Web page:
It all started with the arrival of the Pathans to India. Though traditional village pottery in the form of utility ware would have existed before that, it was through the Afghan rulers like the Lodis that Delhi got its signature 'Delhi Blue' pottery.In Pottery and the Legacy of Sardar Gurcharan Singh, a book that traces the history of pottery in India, Anuradha Ravindranath writes, "The blue colour came originally from Egypt where it consisted of a mixture of Nile sand, copper and borax. When the Persians conquered Egypt, they liked the copper blue and used it with their own Persian blue… From Persia it came to Afghanistan." From where it travelled to India. The name 'Delhi Blue' was given by the British when they saw the use of the blue tiles on the city's tombs.
It was sometime in 1918 that Sardar Gurcharan Singh was initiated into the art of making 'Delhi Blue' by his teacher Abdullah. Abdullah's ancestors were among the Afghan potters, who had been brought to India by the Pathan rulers to make blue tiles used in their construction. Years later, after training in ceramics in Japan and Korea, when Gurcharan Singh opened his own studio in Delhi, he named it Delhi Blue Art Pottery, and working with his teacher, created a "new Delhi Blue, different from the Egyptian Blue or Persian Blue."
With the opening of Delhi Blue Art Pottery, Singh is credited with having founded the culture of studio pottery in India. Today, potters in the national capital and their work is divided into two broad genres - the traditional village potters settled mainly in Uttam Nagar and the studio potters. But change has touched even the traditional potters hub. Har Kishan, a potter in Uttam Nagar, spent years working with boutiques to perfect the art of terracotta, which he has passed on to the other potters in the colony. After spending time at Delhi Blue Art Pottery, he is now mainly engaged in making glazed ceramic ware.
So engrossed are the potters in experimenting and creating artwork mainly in terracota, that shops in the potters' colony have started stocking earthen utility ware from Rajasthan and Bengal. Traditional matkas or diyas are only made during a few months every year. But whether it's earthenware, terracotta, ceramic or porcelain, it all starts with placing a lump of earth on the wheel. It's fascinating to watch the artist give shape to that lump with just the pressure of his fingers - here is tangible proof of creation, that often remains elusive in brushstrokes or written words. Which is why perhaps studios say they are finding an increasing number of people, from housewives to working professionals, queuing up to learn the skill.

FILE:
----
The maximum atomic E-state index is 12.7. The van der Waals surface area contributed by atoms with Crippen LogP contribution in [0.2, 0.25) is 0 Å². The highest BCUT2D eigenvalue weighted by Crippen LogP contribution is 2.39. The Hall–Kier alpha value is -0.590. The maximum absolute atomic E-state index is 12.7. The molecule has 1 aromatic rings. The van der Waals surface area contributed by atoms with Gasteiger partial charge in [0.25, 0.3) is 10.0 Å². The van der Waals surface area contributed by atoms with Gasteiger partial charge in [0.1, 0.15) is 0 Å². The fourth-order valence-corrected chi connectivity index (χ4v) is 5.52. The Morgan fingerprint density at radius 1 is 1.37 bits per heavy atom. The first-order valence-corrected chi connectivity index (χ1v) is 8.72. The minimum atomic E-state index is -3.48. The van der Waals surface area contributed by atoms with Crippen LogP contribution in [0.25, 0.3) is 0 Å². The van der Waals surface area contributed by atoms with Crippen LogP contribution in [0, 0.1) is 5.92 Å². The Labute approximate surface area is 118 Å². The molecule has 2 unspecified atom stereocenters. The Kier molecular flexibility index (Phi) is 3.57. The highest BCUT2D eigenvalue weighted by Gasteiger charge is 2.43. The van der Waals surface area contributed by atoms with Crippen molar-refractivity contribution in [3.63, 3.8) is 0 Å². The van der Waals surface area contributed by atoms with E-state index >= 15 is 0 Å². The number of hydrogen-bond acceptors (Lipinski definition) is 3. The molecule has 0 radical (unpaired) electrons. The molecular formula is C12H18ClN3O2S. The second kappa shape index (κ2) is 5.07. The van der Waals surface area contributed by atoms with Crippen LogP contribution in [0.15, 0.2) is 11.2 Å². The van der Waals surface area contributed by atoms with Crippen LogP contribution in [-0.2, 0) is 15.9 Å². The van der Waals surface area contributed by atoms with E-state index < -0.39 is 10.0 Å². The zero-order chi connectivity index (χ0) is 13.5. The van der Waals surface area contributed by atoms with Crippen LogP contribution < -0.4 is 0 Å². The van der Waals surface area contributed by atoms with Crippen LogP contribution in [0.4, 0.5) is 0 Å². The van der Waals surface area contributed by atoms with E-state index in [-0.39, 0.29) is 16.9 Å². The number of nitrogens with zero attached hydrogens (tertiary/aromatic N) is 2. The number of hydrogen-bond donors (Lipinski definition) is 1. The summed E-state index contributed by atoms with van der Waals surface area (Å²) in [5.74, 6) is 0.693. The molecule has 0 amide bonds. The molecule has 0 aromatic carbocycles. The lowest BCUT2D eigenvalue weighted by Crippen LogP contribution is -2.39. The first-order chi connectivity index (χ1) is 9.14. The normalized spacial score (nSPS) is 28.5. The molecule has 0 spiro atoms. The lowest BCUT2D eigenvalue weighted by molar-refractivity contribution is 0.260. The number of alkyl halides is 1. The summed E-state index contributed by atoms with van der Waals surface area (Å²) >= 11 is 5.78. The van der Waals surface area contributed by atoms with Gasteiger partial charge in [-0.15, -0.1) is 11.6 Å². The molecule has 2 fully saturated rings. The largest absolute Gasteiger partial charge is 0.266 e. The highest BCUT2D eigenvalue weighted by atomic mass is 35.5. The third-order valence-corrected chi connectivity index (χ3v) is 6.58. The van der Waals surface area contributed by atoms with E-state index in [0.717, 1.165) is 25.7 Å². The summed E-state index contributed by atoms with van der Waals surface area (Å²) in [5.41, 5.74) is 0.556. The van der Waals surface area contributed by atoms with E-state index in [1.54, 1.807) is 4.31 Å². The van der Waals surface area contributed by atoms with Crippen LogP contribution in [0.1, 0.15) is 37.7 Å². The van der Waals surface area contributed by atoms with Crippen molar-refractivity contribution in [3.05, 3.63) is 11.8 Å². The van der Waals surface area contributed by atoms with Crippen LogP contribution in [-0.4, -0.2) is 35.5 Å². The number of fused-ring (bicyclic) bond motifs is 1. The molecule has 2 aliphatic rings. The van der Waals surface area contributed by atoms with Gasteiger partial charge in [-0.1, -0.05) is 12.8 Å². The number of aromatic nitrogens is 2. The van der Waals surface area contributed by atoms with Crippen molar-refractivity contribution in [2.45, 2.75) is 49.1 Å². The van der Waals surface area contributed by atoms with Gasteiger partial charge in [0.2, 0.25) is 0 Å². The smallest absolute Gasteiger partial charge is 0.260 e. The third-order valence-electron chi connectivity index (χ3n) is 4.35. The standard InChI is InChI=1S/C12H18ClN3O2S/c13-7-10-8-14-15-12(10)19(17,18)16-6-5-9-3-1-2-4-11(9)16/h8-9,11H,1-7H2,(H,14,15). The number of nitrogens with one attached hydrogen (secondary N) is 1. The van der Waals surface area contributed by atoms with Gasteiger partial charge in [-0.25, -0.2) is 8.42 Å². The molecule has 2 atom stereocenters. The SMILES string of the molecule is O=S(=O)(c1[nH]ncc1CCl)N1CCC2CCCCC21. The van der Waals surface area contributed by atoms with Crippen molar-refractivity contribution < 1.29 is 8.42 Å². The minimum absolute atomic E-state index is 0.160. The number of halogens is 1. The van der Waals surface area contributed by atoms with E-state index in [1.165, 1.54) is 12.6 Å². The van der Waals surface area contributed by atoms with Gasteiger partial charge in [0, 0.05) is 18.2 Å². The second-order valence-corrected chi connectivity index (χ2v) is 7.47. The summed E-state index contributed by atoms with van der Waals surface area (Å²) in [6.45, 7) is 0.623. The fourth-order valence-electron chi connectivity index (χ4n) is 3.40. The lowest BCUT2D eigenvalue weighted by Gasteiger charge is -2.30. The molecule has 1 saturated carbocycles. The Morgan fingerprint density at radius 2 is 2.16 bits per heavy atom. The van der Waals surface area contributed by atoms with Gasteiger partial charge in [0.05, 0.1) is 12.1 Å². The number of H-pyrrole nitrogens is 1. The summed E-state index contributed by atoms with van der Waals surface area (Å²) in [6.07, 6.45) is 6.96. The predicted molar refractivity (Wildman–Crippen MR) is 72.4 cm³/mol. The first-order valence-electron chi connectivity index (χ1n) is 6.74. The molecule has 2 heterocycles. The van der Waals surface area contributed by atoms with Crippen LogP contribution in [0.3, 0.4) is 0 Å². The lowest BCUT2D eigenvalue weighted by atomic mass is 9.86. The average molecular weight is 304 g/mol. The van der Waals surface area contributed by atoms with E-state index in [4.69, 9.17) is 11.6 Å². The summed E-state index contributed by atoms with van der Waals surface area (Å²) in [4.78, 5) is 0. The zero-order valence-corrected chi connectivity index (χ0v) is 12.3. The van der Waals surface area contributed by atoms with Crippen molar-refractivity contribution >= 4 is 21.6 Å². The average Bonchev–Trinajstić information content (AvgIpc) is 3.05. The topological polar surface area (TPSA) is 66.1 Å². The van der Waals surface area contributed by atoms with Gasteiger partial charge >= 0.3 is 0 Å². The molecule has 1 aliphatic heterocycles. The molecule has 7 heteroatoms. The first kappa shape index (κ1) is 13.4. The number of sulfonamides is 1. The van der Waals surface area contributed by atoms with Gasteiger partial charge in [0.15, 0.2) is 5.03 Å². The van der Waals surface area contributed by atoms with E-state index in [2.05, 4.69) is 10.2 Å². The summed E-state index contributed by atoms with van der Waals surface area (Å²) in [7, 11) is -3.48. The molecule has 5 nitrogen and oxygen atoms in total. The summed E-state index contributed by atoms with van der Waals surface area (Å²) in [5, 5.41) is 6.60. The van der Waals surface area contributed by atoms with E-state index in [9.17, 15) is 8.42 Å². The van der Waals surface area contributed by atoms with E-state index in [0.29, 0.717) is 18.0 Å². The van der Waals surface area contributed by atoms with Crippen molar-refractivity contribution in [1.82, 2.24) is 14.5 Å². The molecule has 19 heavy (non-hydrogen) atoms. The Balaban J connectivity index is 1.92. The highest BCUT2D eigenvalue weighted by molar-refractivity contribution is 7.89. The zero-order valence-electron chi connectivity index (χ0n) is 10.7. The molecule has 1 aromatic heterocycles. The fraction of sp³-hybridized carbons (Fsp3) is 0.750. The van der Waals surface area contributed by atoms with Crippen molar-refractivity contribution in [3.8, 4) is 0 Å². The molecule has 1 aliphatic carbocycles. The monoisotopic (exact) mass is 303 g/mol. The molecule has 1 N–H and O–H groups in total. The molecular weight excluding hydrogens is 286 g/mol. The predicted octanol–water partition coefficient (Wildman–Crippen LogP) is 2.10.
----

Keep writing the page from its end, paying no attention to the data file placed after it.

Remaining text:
Learn it here
Delhi Blue Art Pottery Trust
Delhi Blue Art pottery was set up by Sardar Gurcharan Singh in 1952 to promote studio pottery. The Trust was founded in 1991 and is one of the few places that has an institutionalised course dedicated to pottery. It offers six month courses, where classes are held everyday between 10am to 1pm and 2pm to 5pm. Weekend classes and seasonal training is also offered. Classes are held at Delhi Blue Apartment, Safdarjung. The Trust also runs the Ceramic Centre at the Sanskriti Kendra, Anandagram, on the Gurgaon-Mehrauli Road.
Bhattacharya learnt pottery at the Delhi Blue Art Pottery Trust, before honing her skills at Pondicherry, and during fellowship programmes abroad. She takes in students at her studio in Delhi's Model Town. Classes are held four times a week. Having moved away from functional pottery, Bhattacharya specialises in Raku.
Another Delhi Blue Art Pottery Trust and Pondicherry alumna, Parasher teaches students at her Noida studio. Classes are held thrice a week. While she herself specialises in stoneware, she teaches all forms of pottery making to her students.
A sculptor from the Delhi College of Art, Sen teaches students pottery and clay and ceramic sculpture-making at her studio in Chittaranjan Park's B-Block. Classes are held twice a week.
(Most art colleges offers pottery as part of their syllabus and some organisation offer periodic short-term workshops. There are other individual artists too who teach.)
Presented by Art Heritage, the works by the father-son duo include utility ware as well as sculptural forms. The Pandits specialise in three kinds of techniques - soda and Raku, the creation of the crystal glaze vases, and the oriental copper red felspathic glaze. The exhibition will be on till January 17 at Triveni Kala Sangam (205 Tansen Marg).
Pottery Village Tour Organised By Indomania
Developed in association with the South Asia Foundation, the tour takes visitors to a traditional potters hub in Uttam Nagar and provides a glimpse into the pottery-making process, have a peek of the lifestyles, customs and traditions of the potters.
Where to buy pottery
* Central Cottage Industries, Jawahar Vyapar Bhawan, Janpath
* FABINDIA, Connaught Place, Select City Mall, Greater Kailash I
* GOOD EARTH, Khan Market, Select City Mall, Santushti Shopping Complex (Chanakyapuri)
* DILLI HAAT, INA, Aurobindo Marg, Pitam Pura and Janakpuri